Critical Thinking Media Competence

Falsification—a powerful but also provoking tool

by Fabian Meyer (fabmey)


Falsification, a theory developed by Karl R. Popper, describes the possibility of proving a given theory wrong by finding at least one feasible counter argument.

Freud’s Oedipus complex, which is the inherent wish to have sexual contact with the parent of the other sex, is a common example of a theory, that is non scientific in the eyes of falsification. In his theory the source of all behavior - love, hate, affection, laziness, jealousy etc. - can be located in the Oedipus complex that every human is born with. Freud’s basis is defining that everyone has an inborn sexual desire, which already is the first point of his theory that cannot be investigated or proven, hence its scientific value is low. Nevertheless the second and more serious problem is the fact that Freud’s reasoning is always coming back to his own theory - a theory that technically still has to be verified. Because of this not provable loop argumentation Freud’s theory is more alike a paradox than a plausible theory or even axiom.

In general scientific paradoxes are very difficult to verify or falsify. Schrödinger’s cat is probably one of the most popular paradoxes. Investigating quantum mechanical relations and associations Erwin Schrödinger, an Austrian physicist, created his paradox thought experiment in 1935. A non-transparent room equipped with a toxic gas trap that will be activated by a radioactive trigger. Furthermore the trap will be activated as soon as the room is opened. From the outside a cat kept in this room can be seen both dead and alive at the same time, since it is impossible to find out whether the cat is not dead yet or dead already. Here the common way of falsification is very interesting: since knowledge about quantum mechanics is still limited and hence the paradox cannot be falsified (yet), scientist and physicist develop other theories to support or rebut the outcome of the experiment. One theory suggests that because the system (cat in deadly room) cannot be measured from the outside (by looking into the room) it is only possible to calculate a probability of the cat’s condition (Copenhagen interpretation). Another theory is the existence of multiple worlds or “parallel universes” (Many-worlds interpretation). This theory suggests that there is at least one universe existing in which the cat would be alive and also at least one other universe in which the cat would be dead.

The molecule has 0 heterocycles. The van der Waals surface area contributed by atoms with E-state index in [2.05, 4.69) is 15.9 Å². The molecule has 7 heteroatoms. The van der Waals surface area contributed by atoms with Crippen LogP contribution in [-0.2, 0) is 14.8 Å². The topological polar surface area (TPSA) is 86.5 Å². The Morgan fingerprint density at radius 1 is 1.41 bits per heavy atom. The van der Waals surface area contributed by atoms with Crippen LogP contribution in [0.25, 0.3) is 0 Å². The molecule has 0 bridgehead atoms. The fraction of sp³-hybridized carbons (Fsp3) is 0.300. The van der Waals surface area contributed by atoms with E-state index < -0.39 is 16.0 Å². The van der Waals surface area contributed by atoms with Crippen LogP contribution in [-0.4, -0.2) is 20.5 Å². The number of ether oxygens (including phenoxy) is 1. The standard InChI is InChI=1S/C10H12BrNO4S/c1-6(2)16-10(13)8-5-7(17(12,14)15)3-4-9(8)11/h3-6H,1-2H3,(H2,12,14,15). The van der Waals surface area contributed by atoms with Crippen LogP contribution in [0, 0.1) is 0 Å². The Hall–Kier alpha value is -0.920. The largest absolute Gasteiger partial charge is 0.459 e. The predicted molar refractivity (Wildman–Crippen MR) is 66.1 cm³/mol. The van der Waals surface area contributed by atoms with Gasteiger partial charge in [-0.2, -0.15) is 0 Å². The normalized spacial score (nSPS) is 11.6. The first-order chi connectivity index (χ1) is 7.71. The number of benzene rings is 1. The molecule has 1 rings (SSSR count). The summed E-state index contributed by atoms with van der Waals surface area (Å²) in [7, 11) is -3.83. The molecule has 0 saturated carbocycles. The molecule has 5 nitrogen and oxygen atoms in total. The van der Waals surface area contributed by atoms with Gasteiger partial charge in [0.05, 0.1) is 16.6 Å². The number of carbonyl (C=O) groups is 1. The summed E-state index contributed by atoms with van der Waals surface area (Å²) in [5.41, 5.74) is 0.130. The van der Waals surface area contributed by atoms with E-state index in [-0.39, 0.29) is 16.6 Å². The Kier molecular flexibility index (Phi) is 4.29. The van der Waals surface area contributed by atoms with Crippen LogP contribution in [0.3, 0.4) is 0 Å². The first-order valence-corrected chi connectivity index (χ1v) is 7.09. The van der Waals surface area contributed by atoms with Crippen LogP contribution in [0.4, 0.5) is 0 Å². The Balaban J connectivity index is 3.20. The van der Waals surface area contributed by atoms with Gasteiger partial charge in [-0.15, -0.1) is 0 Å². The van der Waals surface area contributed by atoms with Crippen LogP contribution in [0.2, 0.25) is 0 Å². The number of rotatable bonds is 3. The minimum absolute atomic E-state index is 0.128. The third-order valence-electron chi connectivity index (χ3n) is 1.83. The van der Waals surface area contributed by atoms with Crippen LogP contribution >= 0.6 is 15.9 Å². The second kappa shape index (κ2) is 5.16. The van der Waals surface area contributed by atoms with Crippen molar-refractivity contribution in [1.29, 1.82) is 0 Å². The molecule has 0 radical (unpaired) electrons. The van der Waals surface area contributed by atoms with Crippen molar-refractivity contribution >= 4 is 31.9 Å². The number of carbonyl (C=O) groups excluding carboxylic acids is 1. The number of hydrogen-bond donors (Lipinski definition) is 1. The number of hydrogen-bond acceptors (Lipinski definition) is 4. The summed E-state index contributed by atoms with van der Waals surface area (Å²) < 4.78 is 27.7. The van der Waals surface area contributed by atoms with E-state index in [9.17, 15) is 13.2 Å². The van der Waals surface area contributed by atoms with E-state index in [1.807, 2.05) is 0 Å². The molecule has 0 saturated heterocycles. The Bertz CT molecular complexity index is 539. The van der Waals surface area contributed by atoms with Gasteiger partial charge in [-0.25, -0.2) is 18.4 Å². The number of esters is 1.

The “Millennium Prize Problems” are the last example that shall be focused on. Published in the year 2000 they originally described seven unsolved mathematical problems which, in case they can be verified, would be rewarded with a US$1,000,000 prize. Since in 2013 one problem (Poincaré conjecture) was solved, suggested solutions for the currently six remaining problems can be made by anyone. Here falsification represents a powerful tool to verify as well as falsify a “solution”. After a suggestion was made mathematicians around the world who are investigating the same or a similar problem will try to find the one case, condition or example that proves the solution wrong. But here their motivation can be seen in bifocal perspectives: on the one hand they take care that in the end the exact solution will be found and published. On the other hand they also take care that they will have their own chance to achieve the prize. Not only in this example it becomes obvious that falsification often, possibly mostly, goes hand in hand with cognitive dissonance caused by the conflict in motivation.

Falsification is a powerful tool for proving theories and circumstances, not only in science but also in daily life. In fact children seem to have a natural sense and understanding of the principle of falsification in situations whose outcome is not the way they wanted or expected it to be. Almost instantly they are looking for counter arguments that can prove their point and falsify e.g. their parent’s decision (“...but last time you/Mommy/Daddy said I could...”), carrying conflict and discussion inevitably to a higher level where it has to be solved.